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Maha Kumbh: A market waiting to be tapped

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Maha Kumbh 2013 has opened a new gateway for tourism business targeted at upper middle-class pilgrims, who wish to wash away their sins with modern amenities at hand.

It was Mark Twain who first expressed the sense of wonderment that generations of writers and journalists have felt after participating in what is now billed as the greatest spiritual spectacle on Earth.

“It is wonderful, the power of a faith like that, that can make multitudes upon multitudes of the old and weak and the young and frail enter without hesitation or complaint upon such incredible journeys and endure the resultant miseries without repining,” wrote the keen observer of human life in Following The Equator, recording his experience of the Kumbh Mela of 1894 in Allahabad. “It is done in love, or it is done in fear; I do not know which it is. No matter what the impulse is, the act born of it is beyond imagination, marvelous to our kind of people, the cold whites.”

On Monday, January 14, on the auspicious Makar Sankranti day, 119 years after Mark Twain’s Kumbh Mela, Allahabad hosted the first big congregation of the Maha Kumbh, which takes place once in 144 years after the completion of a dozen 12-year Kumbh cycles.

Up till the Maghi Purnima Snan of Monday, February 25, more than 70 million pilgrims from all over the world are expected to converge on the banks of the Holy Sangam. That is about 200 times the number of pilgrims who had gathered for the Kumbh Mela at Haridwar in 1904.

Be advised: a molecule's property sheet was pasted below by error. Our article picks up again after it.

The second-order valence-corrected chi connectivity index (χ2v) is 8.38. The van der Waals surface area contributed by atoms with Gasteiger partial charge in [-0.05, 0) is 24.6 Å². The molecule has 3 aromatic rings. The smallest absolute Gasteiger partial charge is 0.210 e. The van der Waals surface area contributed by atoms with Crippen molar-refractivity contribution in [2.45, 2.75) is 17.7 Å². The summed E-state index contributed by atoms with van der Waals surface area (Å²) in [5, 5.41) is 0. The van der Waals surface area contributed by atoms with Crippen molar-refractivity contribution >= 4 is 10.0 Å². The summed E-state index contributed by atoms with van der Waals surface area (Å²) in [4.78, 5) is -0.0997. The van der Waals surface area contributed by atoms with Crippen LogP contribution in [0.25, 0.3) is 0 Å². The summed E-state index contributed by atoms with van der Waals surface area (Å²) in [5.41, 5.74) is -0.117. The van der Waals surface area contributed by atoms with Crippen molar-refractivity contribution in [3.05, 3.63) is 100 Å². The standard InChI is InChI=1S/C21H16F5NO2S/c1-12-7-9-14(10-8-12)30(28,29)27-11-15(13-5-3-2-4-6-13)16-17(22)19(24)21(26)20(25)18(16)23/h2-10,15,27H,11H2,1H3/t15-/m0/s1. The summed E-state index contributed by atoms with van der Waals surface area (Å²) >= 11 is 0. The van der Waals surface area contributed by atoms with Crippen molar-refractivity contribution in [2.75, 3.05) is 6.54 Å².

Never before has the travel and tourism sector seen it as an opportunity to promote deluxe pilgrimages.

In a move that is bound to have a ripple effect in the industry, online travel portal Ezeego1.com has announced a three-night, four-day Maha Kumbh Mela package, priced variably at Rs. 4,500 (standard), Rs. 23,650 (deluxe) and Rs. 40,750 (luxury).

The package covers accommodation for three nights at the Lakshmi Kutir Camp, which is located at the highest point of the Maha Kumbh; all meals (vegetarian; made from organic produce); 24-hour tea lounge loaded with baked breads, cookies and pies; evening and morning aarti at the camp; and viewing terrace with a telescope for panoramic views of the Mela. The tents have modern toilets, refrigerators, bath amenities and towels.

There’s an in-house astrologer, just in case you wish to know how sin-free you’ve become; a spiritual teacher, who doubles as guide — she’s been guiding pilgrims to the Kumbh Mela for the last 22 years; and you get access to an ayurvedic spa as well as demonstrations of cooking sattvik food. Pilgrimages no longer are about jostling your way through milling crowds.

“People want to attend an event as historic as the Maha Kumbh, but stay away because of accommodation issues,” says a spokesman for Ezeego1.com.

The time has come for comfortable, nothing-to-worry pilgrimages, where a secure living environment is guaranteed. There was a time when a Char Dham Yatra would take about a month. Today, NRIs charter helicopters and complete it in two days. The Maha Kumbh, too, is well on its way to becoming a hassle-free spiritual opportunity.

Pilgrimages needn’t be painful to the pilgrim.